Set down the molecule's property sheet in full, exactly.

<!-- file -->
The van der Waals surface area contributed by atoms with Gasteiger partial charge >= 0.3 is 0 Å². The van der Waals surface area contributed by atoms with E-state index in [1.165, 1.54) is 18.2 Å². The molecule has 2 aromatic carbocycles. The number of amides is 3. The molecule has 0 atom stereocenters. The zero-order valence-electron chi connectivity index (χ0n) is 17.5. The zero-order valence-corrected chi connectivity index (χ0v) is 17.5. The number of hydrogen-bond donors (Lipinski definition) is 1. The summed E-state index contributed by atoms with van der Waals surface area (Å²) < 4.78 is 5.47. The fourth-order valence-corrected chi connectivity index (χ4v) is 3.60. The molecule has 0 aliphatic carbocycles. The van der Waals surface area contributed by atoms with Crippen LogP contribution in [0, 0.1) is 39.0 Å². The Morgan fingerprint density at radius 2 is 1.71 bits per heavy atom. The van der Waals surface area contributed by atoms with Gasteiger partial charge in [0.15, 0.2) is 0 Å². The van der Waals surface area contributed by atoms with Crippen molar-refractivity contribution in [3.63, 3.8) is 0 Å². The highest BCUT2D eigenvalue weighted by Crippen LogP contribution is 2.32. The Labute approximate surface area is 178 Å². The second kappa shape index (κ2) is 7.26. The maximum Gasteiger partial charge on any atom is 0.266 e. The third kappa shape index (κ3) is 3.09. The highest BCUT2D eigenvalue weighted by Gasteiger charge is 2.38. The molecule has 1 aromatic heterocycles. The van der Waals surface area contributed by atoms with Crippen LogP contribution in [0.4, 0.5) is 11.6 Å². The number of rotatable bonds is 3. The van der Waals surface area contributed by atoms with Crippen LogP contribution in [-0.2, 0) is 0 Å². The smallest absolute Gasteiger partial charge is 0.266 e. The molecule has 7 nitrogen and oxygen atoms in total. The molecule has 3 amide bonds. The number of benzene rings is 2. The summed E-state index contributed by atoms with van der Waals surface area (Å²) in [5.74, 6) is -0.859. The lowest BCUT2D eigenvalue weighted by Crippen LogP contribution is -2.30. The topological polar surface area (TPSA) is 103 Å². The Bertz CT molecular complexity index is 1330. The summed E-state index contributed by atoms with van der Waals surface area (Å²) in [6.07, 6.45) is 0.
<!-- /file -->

The van der Waals surface area contributed by atoms with Gasteiger partial charge >= 0.3 is 0 Å². The van der Waals surface area contributed by atoms with E-state index in [1.165, 1.54) is 18.2 Å². The molecule has 2 aromatic carbocycles. The number of amides is 3. The molecule has 0 atom stereocenters. The zero-order valence-electron chi connectivity index (χ0n) is 17.5. The zero-order valence-corrected chi connectivity index (χ0v) is 17.5. The number of hydrogen-bond donors (Lipinski definition) is 1. The summed E-state index contributed by atoms with van der Waals surface area (Å²) < 4.78 is 5.47. The fourth-order valence-corrected chi connectivity index (χ4v) is 3.60. The molecule has 0 aliphatic carbocycles. The van der Waals surface area contributed by atoms with Crippen LogP contribution in [0, 0.1) is 39.0 Å². The Morgan fingerprint density at radius 2 is 1.71 bits per heavy atom. The van der Waals surface area contributed by atoms with Gasteiger partial charge in [0.15, 0.2) is 0 Å². The van der Waals surface area contributed by atoms with Crippen molar-refractivity contribution in [3.63, 3.8) is 0 Å². The highest BCUT2D eigenvalue weighted by Crippen LogP contribution is 2.32. The Labute approximate surface area is 178 Å². The second kappa shape index (κ2) is 7.26. The maximum Gasteiger partial charge on any atom is 0.266 e. The third kappa shape index (κ3) is 3.09. The highest BCUT2D eigenvalue weighted by Gasteiger charge is 2.38. The molecule has 1 aromatic heterocycles. The van der Waals surface area contributed by atoms with Crippen LogP contribution in [0.4, 0.5) is 11.6 Å². The number of rotatable bonds is 3. The van der Waals surface area contributed by atoms with Crippen LogP contribution in [-0.2, 0) is 0 Å². The smallest absolute Gasteiger partial charge is 0.266 e. The molecule has 7 nitrogen and oxygen atoms in total. The molecule has 3 amide bonds. The number of benzene rings is 2. The summed E-state index contributed by atoms with van der Waals surface area (Å²) in [5.74, 6) is -0.859. The lowest BCUT2D eigenvalue weighted by Crippen LogP contribution is -2.30. The topological polar surface area (TPSA) is 103 Å². The Bertz CT molecular complexity index is 1330. The summed E-state index contributed by atoms with van der Waals surface area (Å²) in [6.07, 6.45) is 0.